Wild plants: a gift from Mother Nature

Hanny L. van de Lande

In many poorer Surinamese families, some children have the daily task to cook rice and vegetables for the entire family after getting home from school. The cost of purchased vegetables often results in very small daily portions, especially in large families. A Surinamese NGO called PRODAGRIS has tried for several years to address these issues through school garden composting projects. An evaluation of the schools involved showed that none of them continued with their garden after the completion of the project. School gardens are difficult to maintain for a number of reasons such as a lack of teacher motivation and theft of materials and plants. Edible wild plants and escaped cultivated plants, on the other hand, can be a source of fresh and nutritious food, and Mother Nature provides them freely and abundantly.

In August 2002 a pilot project, supported by a poverty alleviation funding program for NGO’s, started to raise children’s awareness on the use of wild plants. The project targeted 205 children aged 8 to 12 years, from six different schools. The schools selected were situated in neighbourhoods with predominantly low incomes and large family structures, two in the capital of Paramaribo and four in surrounding communities in Suriname.

Learning about wild plants

Training material was developed by lecturers and students from the University and Teachers College, together with one agricultural extension officer. The course consisted of five one-hour sessions in a time frame of three months.


Lesson 1: A very short story about two children walking home from school, in which one of the children shows the other how to find “vegetables” in the wild.

Lesson 2: Children are asked to bring edible wild plants from home. The difference between cultivated, wild, and escaped cultivated plants is explained.

Lesson 3: Finding wild food in the school surroundings.

Lesson 4: Growing wild or escaped edible plants at home.

Lesson 5: Cooking experience.


Under the guidance of their own teacher and assisted by the project team members, children and teachers learned how to identify edible plants and where to look for them, for example close to their homes and in vacant lots along the road on their way to school. The objective of the project was not only to educate children about this free, healthy source of food, but also to inspire teachers and parents.

During the classes there was a lively exchange of information between children, teachers and project-team members. Occasionally, a child provided new information on the use of a plant – for example the preparation of young leaves from “olive” trees (Zizyphus jujuba) as a vegetable. The children often provided information on a home application of certain plant parts for medicinal purposes. The children also learned that even though conditions at home may be limited for gardening, it is still possible to grow vegetables at a small scale. Plants such as bitawiwiri (Cestrum latifolium), agumawiwiri (Solanum americanum) and klarun (various Amaranthus species) can be gathered from the wild and then grown at home. A few dyari pesi (Vigna sinensis) seeds, planted in the soil in a small corner or at the verges in front of their home, will eventually yield a vine with edible plant parts (young leaves, young pods, seeds). The children learned how to transfer small klarun plants to a bucket filled with soil. They also learned how to recycle a one litre plastic bottle into a garden scoop, and how to cut larger sized empty containers to plant vegetables in.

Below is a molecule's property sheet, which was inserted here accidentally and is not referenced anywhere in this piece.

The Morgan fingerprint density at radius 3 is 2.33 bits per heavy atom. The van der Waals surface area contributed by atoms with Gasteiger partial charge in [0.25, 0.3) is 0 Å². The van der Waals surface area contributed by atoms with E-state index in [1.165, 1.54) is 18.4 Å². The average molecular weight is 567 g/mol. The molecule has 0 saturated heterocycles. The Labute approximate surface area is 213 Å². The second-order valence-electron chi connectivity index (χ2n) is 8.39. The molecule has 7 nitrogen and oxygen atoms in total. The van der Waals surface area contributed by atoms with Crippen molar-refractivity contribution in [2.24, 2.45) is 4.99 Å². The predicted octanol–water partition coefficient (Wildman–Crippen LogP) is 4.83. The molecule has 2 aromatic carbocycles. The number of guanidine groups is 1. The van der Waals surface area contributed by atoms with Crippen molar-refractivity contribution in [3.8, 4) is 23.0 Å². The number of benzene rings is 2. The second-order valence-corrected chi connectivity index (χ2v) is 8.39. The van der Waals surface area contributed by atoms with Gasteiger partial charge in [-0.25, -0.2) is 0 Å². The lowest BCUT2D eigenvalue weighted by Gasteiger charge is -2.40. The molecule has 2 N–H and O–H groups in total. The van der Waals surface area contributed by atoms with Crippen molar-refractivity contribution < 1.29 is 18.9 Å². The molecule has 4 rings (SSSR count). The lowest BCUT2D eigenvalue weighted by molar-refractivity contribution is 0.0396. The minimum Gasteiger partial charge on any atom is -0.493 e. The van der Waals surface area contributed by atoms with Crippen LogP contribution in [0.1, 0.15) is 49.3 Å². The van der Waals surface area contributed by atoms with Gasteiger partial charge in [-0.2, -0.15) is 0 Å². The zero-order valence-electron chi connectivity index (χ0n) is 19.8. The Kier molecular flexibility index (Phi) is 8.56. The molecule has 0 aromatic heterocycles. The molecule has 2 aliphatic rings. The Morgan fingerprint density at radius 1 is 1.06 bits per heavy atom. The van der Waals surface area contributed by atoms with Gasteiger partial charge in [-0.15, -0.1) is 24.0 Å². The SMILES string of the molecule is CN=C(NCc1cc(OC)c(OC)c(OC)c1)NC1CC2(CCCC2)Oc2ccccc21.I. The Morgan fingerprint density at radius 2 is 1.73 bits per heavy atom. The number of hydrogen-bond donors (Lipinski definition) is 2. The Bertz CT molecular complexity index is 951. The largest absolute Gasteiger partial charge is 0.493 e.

Finally, a cooking class was organized at school, with the help of teachers and parents. Children brought leaf and fruit vegetables they had gathered, and a number of dishes were prepared by combining plant parts from respectively, wild and (escaped) cultivated plants. Children, teachers, parents and project-team members enjoyed working together in preparing, tasting, and eating the various dishes at school.

Final exhibition

After the project, the children’s drawings, poems and short stories, together with photographs and large buckets containing growing wild plants, were exhibited at one of the local theatres in Paramaribo. The children were transported to the exhibition by bus, where they were able to meet other pupils who took part in the project. They enjoyed a variety of activities such as puzzling and painting. The children’s visit to the exhibition was concluded with the announcement of the winning drawings and poems in the school competition.


The project, which ended in January 2003, was well received at the national level, as shown by the coverage by various media – there were articles in three local daily newspapers, an interview on World Radio Broadcasting (the Netherlands), spots of the exhibition in television news programs and a television talk show interviewed project-team members and some children.

An illustrated book has recently been published as a result of the project, describing 30 different edible plants that can be found wild. The book, currently only available in Dutch, is based on the “working book” initially developed for the teachers, together with the other results and discoveries made during the project.

Currently, follow-up activities are limited but the author would like to communicate with others who might be interested in collaborating on similar projects, especially in the region.

Dr. Hanny L. van de Lande. Dept. Biology & Chemistry, Technological Faculty, ADEK University, PO Box 9212, Paramaribo. Suriname. Email: dupays_h@yahoo.com

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